Urban planner, sailor, musician, “Parrothead,” family man. Born April 20, 1951, in Toronto, died May 10, 2012, in Toronto of colon cancer, aged 61.
Peter Cheatley lived his first years in downtown Toronto in a three-storey house containing four generations of family. When he was 5, he moved with his parents and brother David to the new community of Don Mills. He applied his experiences growing up in Canada’s first “model” community later, after graduating from the University of Waterloo, to his career in urban and regional planning.
In his work as a planner, Peter’s colleagues valued him for his expertise, ethics, ingenuity and sense of humour. He was the lead on a sustainable urban development plan that won an excellence award from the Ontario Professional Planners Institute in 2010. In 2012, the institute presented him with a certificate in recognition of his outstanding service in the field.
Peter married Louise in 1973 and they had two daughters, Alexandra and Kate. For a time, he was a stay-at-home dad with Alex, and pursued his planning work from there. On occasion he would wheel her in her stroller into a municipal office to file paperwork, where she was (usually) a welcome diversion.
He first picked up the trumpet in high school and played it for the rest of his life. He joined the North York Concert Band in 1975 and got tremendous satisfaction from making music over the years. One of the pranks played in the trumpet section was to put a mute (like the end of a toilet plunger) on the chair of someone who was standing to play a solo, so there was a big surprise and stifled guffaws when the solo was finished.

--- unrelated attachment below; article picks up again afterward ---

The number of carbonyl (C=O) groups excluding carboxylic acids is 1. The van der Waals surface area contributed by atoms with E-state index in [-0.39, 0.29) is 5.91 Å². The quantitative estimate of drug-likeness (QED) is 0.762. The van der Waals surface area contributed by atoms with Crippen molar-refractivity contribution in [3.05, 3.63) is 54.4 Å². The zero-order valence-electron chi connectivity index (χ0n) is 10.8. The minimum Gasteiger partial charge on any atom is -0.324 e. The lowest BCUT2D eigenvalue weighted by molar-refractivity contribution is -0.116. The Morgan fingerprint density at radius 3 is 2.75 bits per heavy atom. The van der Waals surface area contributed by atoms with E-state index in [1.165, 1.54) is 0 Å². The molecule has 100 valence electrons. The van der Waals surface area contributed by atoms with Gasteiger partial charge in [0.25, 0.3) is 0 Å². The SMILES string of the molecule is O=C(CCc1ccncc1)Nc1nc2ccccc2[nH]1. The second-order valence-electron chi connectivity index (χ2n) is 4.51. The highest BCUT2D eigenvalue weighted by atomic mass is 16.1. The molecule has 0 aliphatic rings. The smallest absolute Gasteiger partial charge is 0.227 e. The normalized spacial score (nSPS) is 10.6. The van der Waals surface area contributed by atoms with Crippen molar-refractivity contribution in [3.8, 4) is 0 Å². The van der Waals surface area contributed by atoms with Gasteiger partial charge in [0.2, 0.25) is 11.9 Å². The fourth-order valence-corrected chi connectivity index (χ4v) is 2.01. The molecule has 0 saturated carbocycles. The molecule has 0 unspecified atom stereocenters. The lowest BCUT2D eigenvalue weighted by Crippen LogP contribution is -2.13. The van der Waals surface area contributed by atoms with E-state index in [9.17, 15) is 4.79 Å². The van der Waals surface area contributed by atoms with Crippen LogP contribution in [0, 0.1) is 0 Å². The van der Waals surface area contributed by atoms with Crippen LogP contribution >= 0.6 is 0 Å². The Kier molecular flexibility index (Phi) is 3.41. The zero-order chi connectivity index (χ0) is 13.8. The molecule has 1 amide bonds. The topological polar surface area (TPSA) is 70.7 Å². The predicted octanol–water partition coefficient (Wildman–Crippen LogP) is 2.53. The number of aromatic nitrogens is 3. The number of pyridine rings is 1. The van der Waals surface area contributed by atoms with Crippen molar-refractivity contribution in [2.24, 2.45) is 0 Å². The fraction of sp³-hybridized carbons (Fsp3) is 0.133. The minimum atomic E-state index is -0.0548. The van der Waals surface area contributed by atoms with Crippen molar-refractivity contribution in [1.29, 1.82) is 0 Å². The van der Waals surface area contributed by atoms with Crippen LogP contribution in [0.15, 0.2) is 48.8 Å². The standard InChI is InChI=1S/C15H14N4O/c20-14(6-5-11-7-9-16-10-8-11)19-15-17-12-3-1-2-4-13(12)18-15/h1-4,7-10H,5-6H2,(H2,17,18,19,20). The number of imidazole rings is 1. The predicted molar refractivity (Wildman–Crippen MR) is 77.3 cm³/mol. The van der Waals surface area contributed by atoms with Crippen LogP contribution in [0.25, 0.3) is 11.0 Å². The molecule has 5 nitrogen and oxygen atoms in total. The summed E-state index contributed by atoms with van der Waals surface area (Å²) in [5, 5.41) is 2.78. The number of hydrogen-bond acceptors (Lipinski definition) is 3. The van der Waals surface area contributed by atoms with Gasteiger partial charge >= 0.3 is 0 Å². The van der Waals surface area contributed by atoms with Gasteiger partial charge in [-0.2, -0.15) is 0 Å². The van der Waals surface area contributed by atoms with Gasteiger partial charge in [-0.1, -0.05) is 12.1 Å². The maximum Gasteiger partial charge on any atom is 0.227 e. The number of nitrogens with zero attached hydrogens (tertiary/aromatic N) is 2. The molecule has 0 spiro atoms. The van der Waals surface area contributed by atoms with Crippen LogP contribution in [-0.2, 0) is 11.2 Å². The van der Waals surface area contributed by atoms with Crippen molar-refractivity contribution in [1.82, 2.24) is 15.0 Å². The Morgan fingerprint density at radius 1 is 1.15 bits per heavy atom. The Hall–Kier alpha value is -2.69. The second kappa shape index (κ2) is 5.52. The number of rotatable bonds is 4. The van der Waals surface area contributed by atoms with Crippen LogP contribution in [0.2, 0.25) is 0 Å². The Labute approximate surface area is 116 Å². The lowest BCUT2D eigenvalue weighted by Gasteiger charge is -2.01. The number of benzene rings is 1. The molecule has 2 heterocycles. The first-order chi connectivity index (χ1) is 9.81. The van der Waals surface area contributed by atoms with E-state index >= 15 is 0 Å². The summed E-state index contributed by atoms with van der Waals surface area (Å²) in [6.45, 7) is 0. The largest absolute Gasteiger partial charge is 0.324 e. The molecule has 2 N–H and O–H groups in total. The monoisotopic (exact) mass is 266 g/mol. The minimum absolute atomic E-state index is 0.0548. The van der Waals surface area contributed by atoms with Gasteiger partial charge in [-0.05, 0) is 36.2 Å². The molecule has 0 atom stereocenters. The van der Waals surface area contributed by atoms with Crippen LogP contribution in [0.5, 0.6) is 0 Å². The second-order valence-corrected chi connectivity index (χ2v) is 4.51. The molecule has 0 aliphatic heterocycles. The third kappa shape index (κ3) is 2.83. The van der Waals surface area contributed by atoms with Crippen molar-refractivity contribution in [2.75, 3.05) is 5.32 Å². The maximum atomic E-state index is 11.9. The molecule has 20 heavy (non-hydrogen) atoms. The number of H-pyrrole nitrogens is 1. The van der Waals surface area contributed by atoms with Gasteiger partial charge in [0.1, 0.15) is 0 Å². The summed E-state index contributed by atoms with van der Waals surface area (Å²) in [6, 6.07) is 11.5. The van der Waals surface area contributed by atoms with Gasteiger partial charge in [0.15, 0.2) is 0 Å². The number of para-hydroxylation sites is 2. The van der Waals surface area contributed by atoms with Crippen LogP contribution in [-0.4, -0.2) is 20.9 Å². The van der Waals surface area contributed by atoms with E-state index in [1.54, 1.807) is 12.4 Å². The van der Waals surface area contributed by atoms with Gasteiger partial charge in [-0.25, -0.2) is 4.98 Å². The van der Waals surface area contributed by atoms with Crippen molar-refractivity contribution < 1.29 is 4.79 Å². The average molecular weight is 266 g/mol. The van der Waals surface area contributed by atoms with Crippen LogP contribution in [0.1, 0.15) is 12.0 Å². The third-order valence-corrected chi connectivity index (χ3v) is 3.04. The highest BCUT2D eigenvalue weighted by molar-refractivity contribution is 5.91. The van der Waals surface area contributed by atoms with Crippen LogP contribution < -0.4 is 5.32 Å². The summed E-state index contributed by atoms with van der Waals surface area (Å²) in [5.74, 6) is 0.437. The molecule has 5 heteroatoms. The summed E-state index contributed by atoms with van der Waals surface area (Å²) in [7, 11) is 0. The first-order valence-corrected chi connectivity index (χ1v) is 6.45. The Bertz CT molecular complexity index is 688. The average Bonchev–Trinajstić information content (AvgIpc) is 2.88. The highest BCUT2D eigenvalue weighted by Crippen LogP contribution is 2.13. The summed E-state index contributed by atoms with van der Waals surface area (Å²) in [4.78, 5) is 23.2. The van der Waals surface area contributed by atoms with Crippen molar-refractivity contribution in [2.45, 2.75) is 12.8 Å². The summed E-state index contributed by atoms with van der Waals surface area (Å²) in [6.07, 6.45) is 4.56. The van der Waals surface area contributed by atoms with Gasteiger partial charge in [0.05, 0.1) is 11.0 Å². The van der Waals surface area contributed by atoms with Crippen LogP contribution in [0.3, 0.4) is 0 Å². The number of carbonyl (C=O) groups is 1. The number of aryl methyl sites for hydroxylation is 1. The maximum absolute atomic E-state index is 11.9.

Another of his passions was sailing. He said that time on the water “filled him up” and made him feel whole. As a member of the National Yacht Club he raced on Lake Ontario in the summer, and during the winter he often chartered a sailboat in the Caribbean, cruising with a boatload of friends, sharing stories, songs and laughs.
In 2008, Peter was diagnosed with colon cancer. During the months after surgery, he missed only one day of work every two weeks when starting a new round of chemotherapy in the hospital. On follow-up days he wore a portable intravenous pump. He laughingly described the time he had to get down on his hands and knees to unwind the pump tubing from his office chair wheels to set himself free.
Later that year, he married Linda on a beach in Key West, Fla. The attire was Hawaiian shirts and bare feet. A few days later they joined thousands of other “Parrotheads” at the “Meeting of the Minds” annual convention of Jimmy Buffett fans.
When he realized the cancer would end his life, Peter put all his energy into caring for those he would leave behind and building special memories with them. He organized trips with his family to Switzerland, New Orleans and the Rockies.
For his final trip he returned to sail in his beloved British Virgin Islands. His sailing friends will always picture him there, standing at the helm of a sailboat with a beer or a rum drink in his hand, his Tilley hat perched on his head and a grin on his face as he appreciated how good life could be.
Linda Beatty is Peter’s wife.
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